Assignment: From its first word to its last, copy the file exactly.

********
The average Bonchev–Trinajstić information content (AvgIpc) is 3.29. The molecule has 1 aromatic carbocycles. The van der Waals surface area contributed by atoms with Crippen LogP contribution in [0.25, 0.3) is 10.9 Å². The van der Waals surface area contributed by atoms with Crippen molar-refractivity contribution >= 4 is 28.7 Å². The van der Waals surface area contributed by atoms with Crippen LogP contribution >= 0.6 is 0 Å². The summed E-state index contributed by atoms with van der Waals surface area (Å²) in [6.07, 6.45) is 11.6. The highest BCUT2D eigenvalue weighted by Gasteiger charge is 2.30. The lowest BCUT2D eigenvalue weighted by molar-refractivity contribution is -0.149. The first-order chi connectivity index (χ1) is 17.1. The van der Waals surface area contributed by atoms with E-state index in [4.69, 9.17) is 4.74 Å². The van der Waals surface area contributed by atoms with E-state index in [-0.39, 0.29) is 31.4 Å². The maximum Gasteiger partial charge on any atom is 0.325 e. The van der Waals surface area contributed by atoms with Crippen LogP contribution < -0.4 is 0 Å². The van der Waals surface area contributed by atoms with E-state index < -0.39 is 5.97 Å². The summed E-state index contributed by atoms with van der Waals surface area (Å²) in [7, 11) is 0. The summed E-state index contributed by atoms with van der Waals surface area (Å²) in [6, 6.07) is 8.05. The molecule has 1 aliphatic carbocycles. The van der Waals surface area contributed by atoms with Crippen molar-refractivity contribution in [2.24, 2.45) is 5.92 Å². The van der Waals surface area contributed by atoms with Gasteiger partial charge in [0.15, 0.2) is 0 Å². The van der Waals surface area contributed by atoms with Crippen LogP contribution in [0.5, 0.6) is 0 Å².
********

The average Bonchev–Trinajstić information content (AvgIpc) is 3.29. The molecule has 1 aromatic carbocycles. The van der Waals surface area contributed by atoms with Crippen LogP contribution in [0.25, 0.3) is 10.9 Å². The van der Waals surface area contributed by atoms with Crippen molar-refractivity contribution >= 4 is 28.7 Å². The van der Waals surface area contributed by atoms with Crippen LogP contribution >= 0.6 is 0 Å². The summed E-state index contributed by atoms with van der Waals surface area (Å²) in [6.07, 6.45) is 11.6. The highest BCUT2D eigenvalue weighted by Gasteiger charge is 2.30. The lowest BCUT2D eigenvalue weighted by molar-refractivity contribution is -0.149. The first-order chi connectivity index (χ1) is 17.1. The van der Waals surface area contributed by atoms with E-state index in [4.69, 9.17) is 4.74 Å². The van der Waals surface area contributed by atoms with E-state index in [-0.39, 0.29) is 31.4 Å². The maximum Gasteiger partial charge on any atom is 0.325 e. The van der Waals surface area contributed by atoms with Crippen LogP contribution < -0.4 is 0 Å². The van der Waals surface area contributed by atoms with E-state index < -0.39 is 5.97 Å². The summed E-state index contributed by atoms with van der Waals surface area (Å²) in [7, 11) is 0. The summed E-state index contributed by atoms with van der Waals surface area (Å²) in [6, 6.07) is 8.05. The molecule has 1 aliphatic carbocycles. The van der Waals surface area contributed by atoms with Crippen molar-refractivity contribution in [2.24, 2.45) is 5.92 Å². The van der Waals surface area contributed by atoms with Gasteiger partial charge in [0.15, 0.2) is 0 Å². The van der Waals surface area contributed by atoms with Crippen LogP contribution in [0.5, 0.6) is 0 Å².